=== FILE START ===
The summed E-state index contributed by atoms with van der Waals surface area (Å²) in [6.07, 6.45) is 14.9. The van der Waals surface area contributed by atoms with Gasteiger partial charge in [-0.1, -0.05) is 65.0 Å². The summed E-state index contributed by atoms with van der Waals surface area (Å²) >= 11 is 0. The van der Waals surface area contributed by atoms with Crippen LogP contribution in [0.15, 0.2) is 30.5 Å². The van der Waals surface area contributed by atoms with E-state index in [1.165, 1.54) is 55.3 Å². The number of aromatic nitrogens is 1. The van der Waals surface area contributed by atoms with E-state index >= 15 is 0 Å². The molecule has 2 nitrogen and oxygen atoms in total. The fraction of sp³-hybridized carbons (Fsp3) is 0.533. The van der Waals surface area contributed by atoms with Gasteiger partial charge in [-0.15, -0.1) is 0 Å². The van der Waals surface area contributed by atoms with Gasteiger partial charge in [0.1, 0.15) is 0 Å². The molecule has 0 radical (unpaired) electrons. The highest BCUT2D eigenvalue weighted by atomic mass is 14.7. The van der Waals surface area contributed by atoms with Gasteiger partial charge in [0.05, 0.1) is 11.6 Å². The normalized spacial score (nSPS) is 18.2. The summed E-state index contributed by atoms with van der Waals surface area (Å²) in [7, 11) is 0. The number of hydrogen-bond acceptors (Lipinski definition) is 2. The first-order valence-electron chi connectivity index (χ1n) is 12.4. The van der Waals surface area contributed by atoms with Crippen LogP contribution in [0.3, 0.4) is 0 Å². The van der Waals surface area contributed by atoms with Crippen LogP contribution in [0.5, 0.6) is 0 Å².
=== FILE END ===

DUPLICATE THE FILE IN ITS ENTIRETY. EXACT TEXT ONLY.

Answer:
The summed E-state index contributed by atoms with van der Waals surface area (Å²) in [6.07, 6.45) is 14.9. The van der Waals surface area contributed by atoms with Gasteiger partial charge in [-0.1, -0.05) is 65.0 Å². The summed E-state index contributed by atoms with van der Waals surface area (Å²) >= 11 is 0. The van der Waals surface area contributed by atoms with Crippen LogP contribution in [0.15, 0.2) is 30.5 Å². The van der Waals surface area contributed by atoms with E-state index in [1.165, 1.54) is 55.3 Å². The number of aromatic nitrogens is 1. The van der Waals surface area contributed by atoms with E-state index >= 15 is 0 Å². The molecule has 2 nitrogen and oxygen atoms in total. The fraction of sp³-hybridized carbons (Fsp3) is 0.533. The van der Waals surface area contributed by atoms with Gasteiger partial charge in [-0.15, -0.1) is 0 Å². The van der Waals surface area contributed by atoms with Gasteiger partial charge in [0.1, 0.15) is 0 Å². The molecule has 0 radical (unpaired) electrons. The highest BCUT2D eigenvalue weighted by atomic mass is 14.7. The van der Waals surface area contributed by atoms with Gasteiger partial charge in [0.05, 0.1) is 11.6 Å². The normalized spacial score (nSPS) is 18.2. The summed E-state index contributed by atoms with van der Waals surface area (Å²) in [7, 11) is 0. The number of hydrogen-bond acceptors (Lipinski definition) is 2. The first-order valence-electron chi connectivity index (χ1n) is 12.4. The van der Waals surface area contributed by atoms with Crippen LogP contribution in [0.3, 0.4) is 0 Å². The van der Waals surface area contributed by atoms with Crippen LogP contribution in [0.5, 0.6) is 0 Å².